English R1B

Reading and Composition: Haunted Nation: Studies of American Horror


Section Semester Instructor Time Location Course Areas
16 Spring 2021 Cho, Jennifer
TTh 5-6:30

Book List

García, Cristina: Dreaming in Cuban; James, Henry: Turn of the Screw; Kingston, Maxine Hong: The Woman Warrior; Morrison, Toni: Beloved

Other Readings and Media

 

Supplementary readings will be provided in physical or digital course reader; Get OutThe Terror: Infamy

 
 
 

Description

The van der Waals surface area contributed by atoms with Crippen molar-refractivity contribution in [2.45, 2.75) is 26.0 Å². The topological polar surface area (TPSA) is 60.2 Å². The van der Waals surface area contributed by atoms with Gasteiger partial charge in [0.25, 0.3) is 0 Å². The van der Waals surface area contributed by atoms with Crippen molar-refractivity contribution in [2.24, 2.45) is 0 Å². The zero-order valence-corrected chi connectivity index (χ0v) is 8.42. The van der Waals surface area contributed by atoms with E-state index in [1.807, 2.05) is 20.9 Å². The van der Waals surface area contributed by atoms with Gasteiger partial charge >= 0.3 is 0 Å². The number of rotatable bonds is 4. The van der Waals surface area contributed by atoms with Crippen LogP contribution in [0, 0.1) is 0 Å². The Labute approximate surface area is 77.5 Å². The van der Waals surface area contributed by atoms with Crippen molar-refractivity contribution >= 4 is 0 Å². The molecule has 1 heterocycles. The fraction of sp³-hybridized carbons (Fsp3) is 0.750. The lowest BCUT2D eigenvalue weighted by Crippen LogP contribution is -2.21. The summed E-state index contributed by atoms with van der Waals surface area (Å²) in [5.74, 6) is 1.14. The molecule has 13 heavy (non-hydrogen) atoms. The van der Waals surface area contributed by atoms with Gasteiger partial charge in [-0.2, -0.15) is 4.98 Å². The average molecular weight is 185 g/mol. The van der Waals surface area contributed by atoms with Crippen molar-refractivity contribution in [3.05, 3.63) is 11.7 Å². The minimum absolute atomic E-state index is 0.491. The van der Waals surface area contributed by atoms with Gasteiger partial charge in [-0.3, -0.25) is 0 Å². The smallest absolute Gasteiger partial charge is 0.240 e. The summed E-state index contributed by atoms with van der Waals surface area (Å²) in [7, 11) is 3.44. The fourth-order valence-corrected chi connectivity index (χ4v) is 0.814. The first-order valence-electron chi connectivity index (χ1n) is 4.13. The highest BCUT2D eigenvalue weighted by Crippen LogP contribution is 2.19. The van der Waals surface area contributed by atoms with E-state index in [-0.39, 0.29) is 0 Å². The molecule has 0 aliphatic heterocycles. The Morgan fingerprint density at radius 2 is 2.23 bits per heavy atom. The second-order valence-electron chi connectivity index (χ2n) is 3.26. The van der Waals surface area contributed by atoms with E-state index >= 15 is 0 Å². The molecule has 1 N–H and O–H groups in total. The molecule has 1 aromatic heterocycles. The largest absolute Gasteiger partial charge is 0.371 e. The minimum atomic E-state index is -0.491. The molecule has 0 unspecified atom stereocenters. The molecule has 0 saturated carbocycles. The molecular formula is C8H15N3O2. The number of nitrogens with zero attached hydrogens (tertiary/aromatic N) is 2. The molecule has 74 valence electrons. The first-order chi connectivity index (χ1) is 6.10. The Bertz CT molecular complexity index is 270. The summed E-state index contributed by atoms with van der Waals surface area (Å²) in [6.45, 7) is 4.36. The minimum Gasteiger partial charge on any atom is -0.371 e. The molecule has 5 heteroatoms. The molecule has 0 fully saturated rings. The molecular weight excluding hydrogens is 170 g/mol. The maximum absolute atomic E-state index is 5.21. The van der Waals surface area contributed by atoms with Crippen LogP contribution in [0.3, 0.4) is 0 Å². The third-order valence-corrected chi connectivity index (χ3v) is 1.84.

Why do monsters, ghosts, and other supernatural embodiments continue to haunt us? What feeds our cultural desires and refusals to be “spooked” by otherworldly visitors who point to unfinished business and unresolved crises? This course examines the ways in which the horror genre – both in its conventional appearance and in its more fluid interpretations – remains an enduring form in the American literary and cultural imagination. In addition to turning to earlier iterations of “horror” (Mary Shelley, Herman Melville, Edgar Allen Poe, Henry James, H.P. Lovecraft) and more contemporary narratives of haunting (possible texts: BelovedThe Woman WarriorDreaming in Cuban, Get Out, and The Terror: Infamy), we will consider popular and critical theorizations of the monstrous and the spectral. In the process, we will explore how the haunted and those who haunt direct our attention to painful, subterranean histories, underlying social anxieties and/or the possibilities of reconciliation and new futures. Students’ own texts produced in the class will also be of primary study and import; regular written responses to readings, shorter essays, and writing-focused workshops will eventually prepare students to compose an argument-based research essay around a horror narrative of their choice.

 
 
 


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